Then maybe buying him out is a consideration as I seem to remember you loving the flat.

Absolutely you can do this!! Buying your own place is such a rewarding thing to do and makes sense when rent is more than mortgage payments anyway.

I would always advise stretching to a 2 bed if at all possible so you have the option to rent a room out should you need to - I did that in my first place and I had an ace lodger (after holding hilarious 'auditions' with my friends) and it gave me a financial back up plan if ever I needed it.

I do think you need to get rid of the car one way or another though. Worst case scenario ExH take it on? He uses it anyway doesn't he?

Good luck with it all!

ChocolateChangesEverything Mon 16-May-16 21:04:33

No baby sepa

AgathaMystery Mon 16-May-16 21:06:32

I would be tempted to add in the car to the divorce settlement. grin that way it's a clear division of assets. Def speak with your solicitor about it.

garlicbreathing Mon 16-May-16 21:07:10

That might be an idea Frog! When all this came out, my parents did offer financial support, so it could be something I could ask them for as a last case scenario.

sepa, I'm not pregnant. We tried for over a year and were going through fertility treatment, when it all came out that he felt pressured into it. At this point though, it's been such a blessing it didn't happen as I'm really looking forward to just worrying about myself and being really selfish grin

zeezeek Mon 16-May-16 21:09:31

I'm not an expert, but what about a shared ownership arrangement? I've known a couple of people do that - both earning around the same amount as in particular had a lot of outgoings.

I read your story in relationships and just want to wish you all the best.

garlicbreathing Mon 16-May-16 21:13:01

I have three years left on the loan, and 7k to pay. If I sold the car at this moment I would get about 2.5k if I'm lucky. So selling it really isn't a great option. My ex wouldn't take the car, he is on the insurance but doesn't need it day to day, whereas I do.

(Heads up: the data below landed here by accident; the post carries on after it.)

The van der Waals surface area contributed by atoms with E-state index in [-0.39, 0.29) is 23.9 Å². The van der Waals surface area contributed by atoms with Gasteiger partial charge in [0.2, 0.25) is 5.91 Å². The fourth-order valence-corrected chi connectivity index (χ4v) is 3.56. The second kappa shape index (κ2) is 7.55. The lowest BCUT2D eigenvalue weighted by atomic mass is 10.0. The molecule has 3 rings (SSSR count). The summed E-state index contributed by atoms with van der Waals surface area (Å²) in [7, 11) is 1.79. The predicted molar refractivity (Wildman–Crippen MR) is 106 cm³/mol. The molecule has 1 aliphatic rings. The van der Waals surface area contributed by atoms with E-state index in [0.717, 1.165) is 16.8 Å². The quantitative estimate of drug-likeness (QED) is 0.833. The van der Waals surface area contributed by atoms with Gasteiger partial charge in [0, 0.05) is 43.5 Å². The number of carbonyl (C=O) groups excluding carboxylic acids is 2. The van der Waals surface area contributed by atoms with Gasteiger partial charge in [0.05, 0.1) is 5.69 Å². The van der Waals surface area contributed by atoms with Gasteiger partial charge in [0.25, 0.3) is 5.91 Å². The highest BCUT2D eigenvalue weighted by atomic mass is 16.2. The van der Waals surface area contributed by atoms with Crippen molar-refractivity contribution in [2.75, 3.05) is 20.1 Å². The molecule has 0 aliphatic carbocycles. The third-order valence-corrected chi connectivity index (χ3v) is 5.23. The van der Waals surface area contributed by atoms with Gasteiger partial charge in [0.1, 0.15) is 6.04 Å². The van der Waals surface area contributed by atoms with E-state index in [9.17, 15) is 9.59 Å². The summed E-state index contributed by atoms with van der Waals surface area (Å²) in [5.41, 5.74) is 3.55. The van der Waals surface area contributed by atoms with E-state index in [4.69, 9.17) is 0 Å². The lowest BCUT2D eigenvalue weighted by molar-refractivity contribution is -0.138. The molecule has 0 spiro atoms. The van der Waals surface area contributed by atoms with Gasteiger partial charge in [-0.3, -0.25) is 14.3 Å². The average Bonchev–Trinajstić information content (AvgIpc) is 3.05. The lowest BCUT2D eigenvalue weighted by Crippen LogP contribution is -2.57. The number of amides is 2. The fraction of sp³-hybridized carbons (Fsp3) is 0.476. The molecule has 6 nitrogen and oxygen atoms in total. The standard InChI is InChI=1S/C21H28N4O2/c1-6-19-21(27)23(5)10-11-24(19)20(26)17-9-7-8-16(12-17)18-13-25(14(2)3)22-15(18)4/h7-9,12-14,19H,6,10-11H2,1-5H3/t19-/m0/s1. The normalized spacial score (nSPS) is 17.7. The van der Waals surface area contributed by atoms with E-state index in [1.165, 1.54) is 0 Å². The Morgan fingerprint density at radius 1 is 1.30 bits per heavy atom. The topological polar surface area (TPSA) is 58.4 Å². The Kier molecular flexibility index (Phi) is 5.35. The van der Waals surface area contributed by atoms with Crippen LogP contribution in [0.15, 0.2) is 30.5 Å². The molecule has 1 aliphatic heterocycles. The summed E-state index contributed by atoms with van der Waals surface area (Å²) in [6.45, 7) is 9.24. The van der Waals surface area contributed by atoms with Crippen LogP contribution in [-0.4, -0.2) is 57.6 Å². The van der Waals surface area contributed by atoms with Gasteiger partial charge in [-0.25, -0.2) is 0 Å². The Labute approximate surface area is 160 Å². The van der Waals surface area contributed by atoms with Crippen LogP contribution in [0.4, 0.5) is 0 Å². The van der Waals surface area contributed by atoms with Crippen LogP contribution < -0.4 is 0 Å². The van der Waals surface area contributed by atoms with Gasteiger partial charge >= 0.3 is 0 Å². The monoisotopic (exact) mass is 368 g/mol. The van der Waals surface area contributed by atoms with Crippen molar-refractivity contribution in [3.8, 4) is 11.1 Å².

I agreed to take on the car debt as he has taken on a loan debt. He tried to include that into our figures, but it was a loan we took out for the wedding amongst other things, and I was against it. Especially as things turned out that he didn't even want the wedding, I have refused to take on a share of that debt as I wouldn't have went through with a wedding had he made his feelings known. But as it turns out, it's both pretty equal as his loan is about 5k.

garlicbreathing Mon 16-May-16 21:16:59

I have been looking at 2 beds with the option to get a lodger in if things are difficult on my own. Even a couple hundred extra a month would be beneficial if I was to still be paying for this car, it's £200 a month on just repaying the loan.
I have looked at evening and weekend work too, as even working a few extra hours a week should help me out too.

ChocolateChangesEverything Mon 16-May-16 21:20:41

You could try speaking to the loan company, explain the situation and plead poverty. See if they can give you any options? Sometimes companies are considerate of shitty personal circumstances.

You may also be able to lump that £7k into the mortgage, therefore freeing up your full salary for the income multiples. It always used to be that they would ask if any outstanding debts would be repaid at the time of the mortgage commencing - which it would be if you were using some of the mortgage monies to repay it - hope that makes sense?

ChocolateChangesEverything Mon 16-May-16 21:25:06

Independent financial advice is what you really need (independent being the key word - you want someone to look at the whole market for the best mortgage options).

But often a persons own bank are generous too as they have seen your consistent good financial behaviour (I am assuming you are good because you seem wise beyond your years wink) so you could just contact your back and ask them their opinion and how much they would lend you taking into account car loan of X and also ignoring car loan of X. That will give you a good idea.

garlicbreathing Mon 16-May-16 21:25:25

I will be planning to contact the loan company (Barclays, if anyone has any advice about them in particular?) to see what the situation is. I spoke with the salesman from the car dealership today and he was unsure whether the same situation could apply with the being able to hand back the car halfway through the repayments (or value, I don't know), but he thought it would be pretty unlikely.

ChocolateChangesEverything Mon 16-May-16 21:26:46

Sorry - I was an Independent Financial Adviser for years got back in the swing of it there for a minute

CantSleepClownsWillEatMe Mon 16-May-16 21:27:29

You're obviously really focused and determined Garlic, I admire you!

Just a suggestion: would moving back in with family short term be an option? I mean just to possibly give you some time to add to you deposit or reduce the car loan? Not necessarily ideal but maybe worth considering?